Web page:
Nurture, nature and agency

A great deal is known about the social and cultural factors which impact on children’s opportunity to learn in different contexts.

The influence of culture and language on children’s learning and also their relationship with the development of children’s learning disposition, or the ways in which children engage with learning, is fascinating. The importance of children’s home culture and approaches to learning that they bring with them to school is key:

There are many insightful books on the relationships between homes, schools and children’s learning.

Hampson provides a good introduction to personality, whilst Wolff offers an account of the development of personality drawing on the perspectives of children and parents:

Hewitt offers an evidence-based exploration of learning styles and strategies, and Pritchard explores the theories underpinning learning styles and how to plan opportunities for learning.

Interesting ideas about the role of motivation are offered by Dweck and Holt. Gilbert guides the reader through theories of learning and offering 'seven keys' to motivation. Covington argues against the idea that many students are not motivated and demonstrates how teachers can tune into children's desire to learn:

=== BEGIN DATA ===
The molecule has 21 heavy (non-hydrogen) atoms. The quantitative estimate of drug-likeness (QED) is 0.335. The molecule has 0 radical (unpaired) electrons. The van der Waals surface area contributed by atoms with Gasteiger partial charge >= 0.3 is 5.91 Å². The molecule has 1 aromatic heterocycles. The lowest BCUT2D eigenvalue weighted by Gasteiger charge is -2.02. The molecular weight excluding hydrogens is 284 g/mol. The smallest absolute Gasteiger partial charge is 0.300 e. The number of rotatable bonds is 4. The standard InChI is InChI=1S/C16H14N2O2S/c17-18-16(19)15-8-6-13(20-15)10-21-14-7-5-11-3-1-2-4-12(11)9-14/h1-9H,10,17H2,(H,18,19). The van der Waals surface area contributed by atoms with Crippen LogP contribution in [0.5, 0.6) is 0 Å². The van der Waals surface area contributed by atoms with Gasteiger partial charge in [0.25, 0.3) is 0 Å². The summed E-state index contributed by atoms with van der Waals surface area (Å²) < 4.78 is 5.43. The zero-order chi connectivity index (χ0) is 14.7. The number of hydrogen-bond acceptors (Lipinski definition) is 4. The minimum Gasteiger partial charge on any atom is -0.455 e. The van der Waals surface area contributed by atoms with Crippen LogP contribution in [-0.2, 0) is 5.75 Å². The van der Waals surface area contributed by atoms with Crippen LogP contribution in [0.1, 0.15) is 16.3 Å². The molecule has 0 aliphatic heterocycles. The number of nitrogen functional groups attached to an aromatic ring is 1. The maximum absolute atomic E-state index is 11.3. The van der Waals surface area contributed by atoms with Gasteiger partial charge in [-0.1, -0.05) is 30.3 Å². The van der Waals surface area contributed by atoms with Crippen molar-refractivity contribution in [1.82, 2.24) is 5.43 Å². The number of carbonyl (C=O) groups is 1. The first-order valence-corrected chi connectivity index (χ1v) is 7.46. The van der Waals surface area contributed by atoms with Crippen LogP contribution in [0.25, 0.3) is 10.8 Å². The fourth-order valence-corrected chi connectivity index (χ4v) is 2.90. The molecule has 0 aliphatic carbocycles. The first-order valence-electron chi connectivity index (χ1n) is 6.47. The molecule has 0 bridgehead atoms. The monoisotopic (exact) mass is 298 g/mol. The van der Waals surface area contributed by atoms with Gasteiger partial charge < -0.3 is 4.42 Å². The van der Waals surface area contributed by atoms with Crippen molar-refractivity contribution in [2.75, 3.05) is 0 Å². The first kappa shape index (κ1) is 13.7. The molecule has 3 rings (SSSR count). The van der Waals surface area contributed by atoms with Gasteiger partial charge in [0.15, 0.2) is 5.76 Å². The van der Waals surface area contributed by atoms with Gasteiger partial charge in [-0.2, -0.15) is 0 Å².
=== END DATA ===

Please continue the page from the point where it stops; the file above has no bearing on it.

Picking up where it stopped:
Once children start to attend school, and as they progress through their school years, the challenge to think and learn in more formal ways increases, necessitating a new degree of self-awareness of the processes and practices which enhance their capacity to learn. A body of research has developed which explores how to support children in learning how to become increasingly good at learning.  

For an overview of the much debated issues of ‘learning how to learn’ see Deackin Crick et al (Eds). Lucas et al offer a practical approach to discovering and developing thinking skills and problem solving, while McGregor suggests practical ways of developing thinking skills. Claxton and Deakin Crick concentrate on how to enable children to develop their 'learning power'. James et al have developed a great set of in-service resources, based on their research, for formative assessment, assessment for learning and classroom conditions for promoting learning how to learn.